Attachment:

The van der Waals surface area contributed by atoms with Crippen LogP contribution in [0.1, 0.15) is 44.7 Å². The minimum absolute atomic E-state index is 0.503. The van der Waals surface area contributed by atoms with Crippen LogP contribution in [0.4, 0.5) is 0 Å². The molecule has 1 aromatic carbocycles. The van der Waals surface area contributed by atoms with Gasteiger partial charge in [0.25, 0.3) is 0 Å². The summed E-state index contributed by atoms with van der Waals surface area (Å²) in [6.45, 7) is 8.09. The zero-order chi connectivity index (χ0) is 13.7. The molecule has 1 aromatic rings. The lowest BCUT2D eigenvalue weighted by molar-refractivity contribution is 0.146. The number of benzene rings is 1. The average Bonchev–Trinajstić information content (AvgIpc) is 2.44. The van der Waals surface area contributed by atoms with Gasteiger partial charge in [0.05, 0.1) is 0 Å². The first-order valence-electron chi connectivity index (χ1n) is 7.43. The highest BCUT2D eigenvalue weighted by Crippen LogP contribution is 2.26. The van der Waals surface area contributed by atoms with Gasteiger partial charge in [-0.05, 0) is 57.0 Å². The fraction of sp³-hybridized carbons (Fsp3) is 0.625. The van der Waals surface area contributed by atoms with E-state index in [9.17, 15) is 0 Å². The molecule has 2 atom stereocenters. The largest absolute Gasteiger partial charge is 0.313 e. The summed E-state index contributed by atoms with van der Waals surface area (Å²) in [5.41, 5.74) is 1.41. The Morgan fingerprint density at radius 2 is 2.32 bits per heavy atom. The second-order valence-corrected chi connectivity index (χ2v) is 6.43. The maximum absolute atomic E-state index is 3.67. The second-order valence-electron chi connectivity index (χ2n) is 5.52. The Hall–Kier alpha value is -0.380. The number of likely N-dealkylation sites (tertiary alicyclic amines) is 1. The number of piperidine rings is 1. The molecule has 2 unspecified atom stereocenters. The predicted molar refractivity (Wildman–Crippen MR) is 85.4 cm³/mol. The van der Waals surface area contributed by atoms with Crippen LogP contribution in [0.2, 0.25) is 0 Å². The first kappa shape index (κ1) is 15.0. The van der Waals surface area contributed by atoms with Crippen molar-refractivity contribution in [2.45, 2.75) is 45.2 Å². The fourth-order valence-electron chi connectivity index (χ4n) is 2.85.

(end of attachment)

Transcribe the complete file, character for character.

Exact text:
The van der Waals surface area contributed by atoms with Crippen LogP contribution in [0.1, 0.15) is 44.7 Å². The minimum absolute atomic E-state index is 0.503. The van der Waals surface area contributed by atoms with Crippen LogP contribution in [0.4, 0.5) is 0 Å². The molecule has 1 aromatic carbocycles. The van der Waals surface area contributed by atoms with Gasteiger partial charge in [0.25, 0.3) is 0 Å². The summed E-state index contributed by atoms with van der Waals surface area (Å²) in [6.45, 7) is 8.09. The zero-order chi connectivity index (χ0) is 13.7. The molecule has 1 aromatic rings. The lowest BCUT2D eigenvalue weighted by molar-refractivity contribution is 0.146. The number of benzene rings is 1. The average Bonchev–Trinajstić information content (AvgIpc) is 2.44. The van der Waals surface area contributed by atoms with Gasteiger partial charge in [0.05, 0.1) is 0 Å². The first-order valence-electron chi connectivity index (χ1n) is 7.43. The highest BCUT2D eigenvalue weighted by Crippen LogP contribution is 2.26. The van der Waals surface area contributed by atoms with Gasteiger partial charge in [-0.05, 0) is 57.0 Å². The fraction of sp³-hybridized carbons (Fsp3) is 0.625. The van der Waals surface area contributed by atoms with E-state index in [9.17, 15) is 0 Å². The molecule has 2 atom stereocenters. The largest absolute Gasteiger partial charge is 0.313 e. The summed E-state index contributed by atoms with van der Waals surface area (Å²) in [5.41, 5.74) is 1.41. The Morgan fingerprint density at radius 2 is 2.32 bits per heavy atom. The second-order valence-corrected chi connectivity index (χ2v) is 6.43. The maximum absolute atomic E-state index is 3.67. The second-order valence-electron chi connectivity index (χ2n) is 5.52. The Hall–Kier alpha value is -0.380. The number of likely N-dealkylation sites (tertiary alicyclic amines) is 1. The number of piperidine rings is 1. The molecule has 2 unspecified atom stereocenters. The predicted molar refractivity (Wildman–Crippen MR) is 85.4 cm³/mol. The van der Waals surface area contributed by atoms with Crippen LogP contribution in [0.2, 0.25) is 0 Å². The first kappa shape index (κ1) is 15.0. The van der Waals surface area contributed by atoms with Crippen molar-refractivity contribution in [2.45, 2.75) is 45.2 Å². The fourth-order valence-electron chi connectivity index (χ4n) is 2.85.